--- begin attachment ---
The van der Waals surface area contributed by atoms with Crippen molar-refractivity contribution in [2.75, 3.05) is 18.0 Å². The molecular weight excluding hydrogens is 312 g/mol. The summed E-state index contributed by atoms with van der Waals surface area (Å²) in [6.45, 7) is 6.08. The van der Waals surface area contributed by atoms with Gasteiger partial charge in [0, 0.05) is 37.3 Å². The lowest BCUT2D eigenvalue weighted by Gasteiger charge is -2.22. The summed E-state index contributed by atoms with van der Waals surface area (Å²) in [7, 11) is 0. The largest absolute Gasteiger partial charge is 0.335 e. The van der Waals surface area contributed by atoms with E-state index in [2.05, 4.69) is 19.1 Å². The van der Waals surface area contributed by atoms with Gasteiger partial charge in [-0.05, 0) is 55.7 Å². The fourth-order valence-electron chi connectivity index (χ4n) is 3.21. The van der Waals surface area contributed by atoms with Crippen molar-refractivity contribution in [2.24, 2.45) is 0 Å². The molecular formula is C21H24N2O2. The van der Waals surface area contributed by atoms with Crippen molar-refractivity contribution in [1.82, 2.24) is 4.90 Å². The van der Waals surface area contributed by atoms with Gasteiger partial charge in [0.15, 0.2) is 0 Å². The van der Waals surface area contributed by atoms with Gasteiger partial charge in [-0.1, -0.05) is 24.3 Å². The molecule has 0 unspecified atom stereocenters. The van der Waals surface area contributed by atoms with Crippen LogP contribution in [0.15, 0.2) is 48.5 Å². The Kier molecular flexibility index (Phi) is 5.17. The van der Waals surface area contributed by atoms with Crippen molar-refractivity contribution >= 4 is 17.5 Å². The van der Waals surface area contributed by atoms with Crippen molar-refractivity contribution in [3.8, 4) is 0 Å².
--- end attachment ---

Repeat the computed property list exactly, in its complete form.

The van der Waals surface area contributed by atoms with Crippen molar-refractivity contribution in [2.75, 3.05) is 18.0 Å². The molecular weight excluding hydrogens is 312 g/mol. The summed E-state index contributed by atoms with van der Waals surface area (Å²) in [6.45, 7) is 6.08. The van der Waals surface area contributed by atoms with Gasteiger partial charge in [0, 0.05) is 37.3 Å². The lowest BCUT2D eigenvalue weighted by Gasteiger charge is -2.22. The summed E-state index contributed by atoms with van der Waals surface area (Å²) in [7, 11) is 0. The largest absolute Gasteiger partial charge is 0.335 e. The van der Waals surface area contributed by atoms with E-state index in [2.05, 4.69) is 19.1 Å². The van der Waals surface area contributed by atoms with Gasteiger partial charge in [-0.05, 0) is 55.7 Å². The fourth-order valence-electron chi connectivity index (χ4n) is 3.21. The van der Waals surface area contributed by atoms with Crippen molar-refractivity contribution in [2.24, 2.45) is 0 Å². The molecular formula is C21H24N2O2. The van der Waals surface area contributed by atoms with Crippen molar-refractivity contribution in [1.82, 2.24) is 4.90 Å². The van der Waals surface area contributed by atoms with Gasteiger partial charge in [0.15, 0.2) is 0 Å². The van der Waals surface area contributed by atoms with Gasteiger partial charge in [-0.1, -0.05) is 24.3 Å². The molecule has 0 unspecified atom stereocenters. The van der Waals surface area contributed by atoms with Crippen LogP contribution in [0.15, 0.2) is 48.5 Å². The Kier molecular flexibility index (Phi) is 5.17. The van der Waals surface area contributed by atoms with Crippen molar-refractivity contribution >= 4 is 17.5 Å². The van der Waals surface area contributed by atoms with Crippen molar-refractivity contribution in [3.8, 4) is 0 Å².